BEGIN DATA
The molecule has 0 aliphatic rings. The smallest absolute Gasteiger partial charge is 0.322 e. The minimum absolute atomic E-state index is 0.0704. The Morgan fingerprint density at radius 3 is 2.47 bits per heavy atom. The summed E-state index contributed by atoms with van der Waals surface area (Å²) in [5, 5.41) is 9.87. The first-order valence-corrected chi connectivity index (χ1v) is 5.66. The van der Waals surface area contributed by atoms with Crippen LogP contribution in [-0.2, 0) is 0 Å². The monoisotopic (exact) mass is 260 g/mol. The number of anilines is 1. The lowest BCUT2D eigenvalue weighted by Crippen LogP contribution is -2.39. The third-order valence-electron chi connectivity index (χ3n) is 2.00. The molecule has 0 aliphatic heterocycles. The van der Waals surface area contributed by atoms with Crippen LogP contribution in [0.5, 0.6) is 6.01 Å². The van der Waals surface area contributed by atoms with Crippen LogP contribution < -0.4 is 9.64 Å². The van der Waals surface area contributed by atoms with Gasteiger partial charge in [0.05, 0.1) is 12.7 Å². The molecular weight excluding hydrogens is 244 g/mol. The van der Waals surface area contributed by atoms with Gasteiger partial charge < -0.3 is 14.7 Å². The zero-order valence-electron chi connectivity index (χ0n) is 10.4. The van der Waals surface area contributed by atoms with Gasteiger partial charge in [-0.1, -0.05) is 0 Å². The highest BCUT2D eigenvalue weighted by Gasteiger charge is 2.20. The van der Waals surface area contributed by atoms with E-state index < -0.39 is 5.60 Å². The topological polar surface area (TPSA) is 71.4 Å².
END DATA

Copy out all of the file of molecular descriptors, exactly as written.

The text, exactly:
The molecule has 0 aliphatic rings. The smallest absolute Gasteiger partial charge is 0.322 e. The minimum absolute atomic E-state index is 0.0704. The Morgan fingerprint density at radius 3 is 2.47 bits per heavy atom. The summed E-state index contributed by atoms with van der Waals surface area (Å²) in [5, 5.41) is 9.87. The first-order valence-corrected chi connectivity index (χ1v) is 5.66. The van der Waals surface area contributed by atoms with Crippen LogP contribution in [-0.2, 0) is 0 Å². The monoisotopic (exact) mass is 260 g/mol. The number of anilines is 1. The lowest BCUT2D eigenvalue weighted by Crippen LogP contribution is -2.39. The third-order valence-electron chi connectivity index (χ3n) is 2.00. The molecule has 0 aliphatic heterocycles. The van der Waals surface area contributed by atoms with Crippen LogP contribution in [0.5, 0.6) is 6.01 Å². The van der Waals surface area contributed by atoms with Crippen LogP contribution < -0.4 is 9.64 Å². The van der Waals surface area contributed by atoms with Gasteiger partial charge in [0.05, 0.1) is 12.7 Å². The molecular weight excluding hydrogens is 244 g/mol. The van der Waals surface area contributed by atoms with Gasteiger partial charge < -0.3 is 14.7 Å². The zero-order valence-electron chi connectivity index (χ0n) is 10.4. The van der Waals surface area contributed by atoms with Gasteiger partial charge in [-0.1, -0.05) is 0 Å². The highest BCUT2D eigenvalue weighted by Gasteiger charge is 2.20. The van der Waals surface area contributed by atoms with E-state index < -0.39 is 5.60 Å². The topological polar surface area (TPSA) is 71.4 Å².